Press Archive

Animeco Fall 1996 (Issue 4)

Dragon Ball Z Legends

by Greg “Sashimi-X”1 Kam

Publisher – Bandai
Format – PlayStation CD
# of players – 1-2
Difficulty – Hard
Available – Now, Japan
Price – 5800 yen / $60

Dragon Ball Z has long been an anime series that showcased gigantic fireballs, meteor smashes, and many other great looking moves. Over the past 4-5 years, Bandai has brought out about 7-9 Dragon Ball Z fighting games. A few of these appeared on the Super Famicom, one for the PlayStation, and one for the Saturn.

This version, entitled Dragon Ball Z Legends, has taken a new path in the fighting genre: namely, playing animation or 3-D strategy. The concept is simple, the fighting takes place in a 3-D battlefield. You have your basic Dragon Ball Z fighting tactics, punches, kicks, fireballs, meteor smashes, guarding, etc. You fight in episodic format and when you complete an episode, you sometimes gain new allies. New to this version is a bar in the middle and “Power Balance” on the bottom of the screen. The bar is a tug-of-war life-meter. When the meter reaches your side, the character you control unleashes a Kamehameha, Big Bang Attack, etc, depending on which character you pick. Each character has their own life-meter (represented by a green bar next to their face). When a character has their life-meter down to zero they die. They also have a power meter, which is yellow, underneath their life-meter (this meter determines whether or not you can launch fireballs).

Dragon Ball Z Legends also introduces the Dragon Ball Z fan to 3-on-3 battles! At any given time you can only control one character, but you can switch between characters with the tap of a button. This becomes important when you are controlling a character whose life-meter is down to almost zero. I found that switching between characters really is important to winning a battle; your computer controlled allies do not necessarily fight like you want them to. When you are fighting, you are fighting against only one opponent, but like your characters, you can choose who you want to fight by pressing another button [sic] This is good because you can double team an opponent and pound them into submission!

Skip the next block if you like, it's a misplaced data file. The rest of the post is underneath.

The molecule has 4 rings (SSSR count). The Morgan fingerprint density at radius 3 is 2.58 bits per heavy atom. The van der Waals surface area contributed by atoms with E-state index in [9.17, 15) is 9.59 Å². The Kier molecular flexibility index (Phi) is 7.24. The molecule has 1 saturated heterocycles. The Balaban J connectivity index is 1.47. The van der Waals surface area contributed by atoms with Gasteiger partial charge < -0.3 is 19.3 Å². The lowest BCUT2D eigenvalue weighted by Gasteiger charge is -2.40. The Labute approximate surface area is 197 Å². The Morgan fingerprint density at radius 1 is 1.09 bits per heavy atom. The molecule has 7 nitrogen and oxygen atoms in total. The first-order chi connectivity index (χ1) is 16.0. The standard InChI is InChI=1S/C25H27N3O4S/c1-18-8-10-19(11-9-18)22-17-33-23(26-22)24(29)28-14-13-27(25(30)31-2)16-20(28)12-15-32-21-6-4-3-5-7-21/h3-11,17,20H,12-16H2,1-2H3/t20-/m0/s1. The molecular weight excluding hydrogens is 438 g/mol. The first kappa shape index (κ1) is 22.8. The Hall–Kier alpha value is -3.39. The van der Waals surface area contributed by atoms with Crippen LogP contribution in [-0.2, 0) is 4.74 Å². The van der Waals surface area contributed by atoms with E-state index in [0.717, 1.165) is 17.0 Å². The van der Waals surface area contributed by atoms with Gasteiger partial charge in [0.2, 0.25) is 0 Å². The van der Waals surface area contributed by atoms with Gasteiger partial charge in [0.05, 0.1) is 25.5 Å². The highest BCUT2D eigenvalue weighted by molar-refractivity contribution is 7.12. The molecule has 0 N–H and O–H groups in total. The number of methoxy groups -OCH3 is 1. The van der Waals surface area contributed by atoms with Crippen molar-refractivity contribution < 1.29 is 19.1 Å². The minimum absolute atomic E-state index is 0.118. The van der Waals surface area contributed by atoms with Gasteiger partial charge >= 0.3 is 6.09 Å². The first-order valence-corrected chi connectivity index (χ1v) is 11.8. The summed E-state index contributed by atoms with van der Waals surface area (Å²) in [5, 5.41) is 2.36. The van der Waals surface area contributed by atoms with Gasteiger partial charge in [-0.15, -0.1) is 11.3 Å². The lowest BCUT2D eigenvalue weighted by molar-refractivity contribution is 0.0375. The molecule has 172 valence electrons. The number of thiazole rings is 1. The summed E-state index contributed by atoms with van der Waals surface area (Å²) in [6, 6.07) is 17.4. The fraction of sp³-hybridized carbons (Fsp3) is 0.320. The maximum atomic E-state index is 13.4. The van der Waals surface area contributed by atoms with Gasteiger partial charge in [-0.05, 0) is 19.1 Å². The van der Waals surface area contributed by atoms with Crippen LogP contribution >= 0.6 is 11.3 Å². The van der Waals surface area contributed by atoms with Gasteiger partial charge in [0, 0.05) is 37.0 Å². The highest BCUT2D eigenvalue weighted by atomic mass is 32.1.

The main introduction for Dragon Ball Z Legends is okay, but nothing to jump up and down for. Before moving to the next episode you are shown a bunch of scanned and colored pictures from the manga. The graphics during battle aren’t the smoothest or nicest, but they get the job done. The characters are 2-D sprites and the background is in complete 3-D. The sprites are a little jagged, but only when you see them up close. The 3-D battlegrounds are simply okay. The textures used for the ground are a little jagged and sometimes the edges do not line up well. The battlegrounds also have trees and small hills that, when hit, will crumble! When you get the Power Balance meter all the way on your side, you get to watch your character do their trademark moves, using 3-D polygons for the fireball trails, some of the trademark moves, and lighting effects. You can’t skip past these sequences so you might get tired of seeing the same moves done over and over again. Of course, since you gain new allies when you complete an episode, you will have a chance to watch a variety of moves.

There are two game modes, Z Campaign and Vs. In the Z Campaign you fight in “episodes” and gain allies. You can also save your episode standing with the memory card; this requires one block of memory. In the Vs. modes, you pick a team of up to three and battle against a friend, a computer opponent, or watch a battle where it’s computer vs. computer.

The play mechanics are really weird at first, but when you get used to holding up to rush toward your opponent, and down to run (or should I say FLY!) away, you’ll do just fine. You have the usual moves and rush combos that are all explained in the manual.

The sounds are reminiscent of the anime; the voices are the ones you are used to. Pretty much the usual here. The music is decent and repeats, but since you’ll be busy fighting for the Power Balance, I wouldn’t worry about it.

To sum it all up, Dragon Ball Z Legends does what (I feel) hasn’t been accomplished by the other DBZ fighting games, to feel what it’s like to actually fight a trademark DBZ battle! The battles are great and can last quite long; thank goodness for the memory card! The graphics bring that DBZ feel and the 3-D battlefield is done a lot better than Dragon Ball Z: Ultimate Battle 272! Throughout this review I did not mention one thing — that is, you can not do your character’s trademark super moves during the battles. (i.e., Goku can not do a Kamehameha, Vegita can’t do his Big Bang Attack, etc.) This would seem to be a downfall, but you learn to live with it — sort of! That’s the ONLY downfall to this GREAT game! I would recommend this game to every DBZ fan with a PSX. The battles just bring that DBZ feel to this game! Just remember, this 3-D Strategy or Playing Animation game doesn’t play like your usual fighter game; sort of like the previous DBZ games without the trademark moves (during play) and with the loss of the split screen view as in the first three SFC games. Overall, I’d give Dragon Ball Z Legends a thumbs up! On a scale of 1-10, I’d give it a 9 (only because you can’t do your characters [sic] trademark moves!)

Rating — 9 out of 10

The following historical notes are included for the benefit of the reader as supplemental information and were not originally published in the book.

1 A play on the name “Sushi-X”, a pseudonym used by various Electronic Gaming Monthly editors over the years in their review and commentary of fighting games.
2 Entering a code at the title screen on the PlayStation fighting game Dragon Ball Z: Ultimate Battle 22 plays a special movie which unlocks five additional characters, and also changes the title screen to read Ultimate Battle 27.
Transcription & Notes: VegettoEX